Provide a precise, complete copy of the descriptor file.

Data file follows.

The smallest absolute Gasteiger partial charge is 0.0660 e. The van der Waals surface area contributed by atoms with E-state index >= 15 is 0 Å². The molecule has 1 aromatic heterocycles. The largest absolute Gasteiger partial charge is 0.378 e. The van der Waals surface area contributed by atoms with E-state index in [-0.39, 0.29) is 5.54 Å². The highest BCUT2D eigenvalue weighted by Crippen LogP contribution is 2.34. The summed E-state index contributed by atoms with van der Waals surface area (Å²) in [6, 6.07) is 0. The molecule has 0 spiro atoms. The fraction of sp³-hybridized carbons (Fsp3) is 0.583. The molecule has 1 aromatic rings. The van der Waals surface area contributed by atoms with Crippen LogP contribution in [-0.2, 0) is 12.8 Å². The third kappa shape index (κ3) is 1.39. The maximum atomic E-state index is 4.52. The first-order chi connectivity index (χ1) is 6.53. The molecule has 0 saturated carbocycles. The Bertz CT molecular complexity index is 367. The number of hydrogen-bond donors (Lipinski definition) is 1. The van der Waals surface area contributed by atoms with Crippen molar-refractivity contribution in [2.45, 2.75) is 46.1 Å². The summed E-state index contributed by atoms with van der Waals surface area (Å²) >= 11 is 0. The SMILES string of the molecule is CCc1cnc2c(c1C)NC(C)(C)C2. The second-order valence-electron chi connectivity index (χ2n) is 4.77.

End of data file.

The smallest absolute Gasteiger partial charge is 0.0660 e. The van der Waals surface area contributed by atoms with E-state index >= 15 is 0 Å². The molecule has 1 aromatic heterocycles. The largest absolute Gasteiger partial charge is 0.378 e. The van der Waals surface area contributed by atoms with E-state index in [-0.39, 0.29) is 5.54 Å². The highest BCUT2D eigenvalue weighted by Crippen LogP contribution is 2.34. The summed E-state index contributed by atoms with van der Waals surface area (Å²) in [6, 6.07) is 0. The molecule has 0 spiro atoms. The fraction of sp³-hybridized carbons (Fsp3) is 0.583. The molecule has 1 aromatic rings. The van der Waals surface area contributed by atoms with Crippen LogP contribution in [-0.2, 0) is 12.8 Å². The third kappa shape index (κ3) is 1.39. The maximum atomic E-state index is 4.52. The first-order chi connectivity index (χ1) is 6.53. The molecule has 0 saturated carbocycles. The Bertz CT molecular complexity index is 367. The number of hydrogen-bond donors (Lipinski definition) is 1. The van der Waals surface area contributed by atoms with Crippen molar-refractivity contribution in [2.45, 2.75) is 46.1 Å². The summed E-state index contributed by atoms with van der Waals surface area (Å²) >= 11 is 0. The SMILES string of the molecule is CCc1cnc2c(c1C)NC(C)(C)C2. The second-order valence-electron chi connectivity index (χ2n) is 4.77.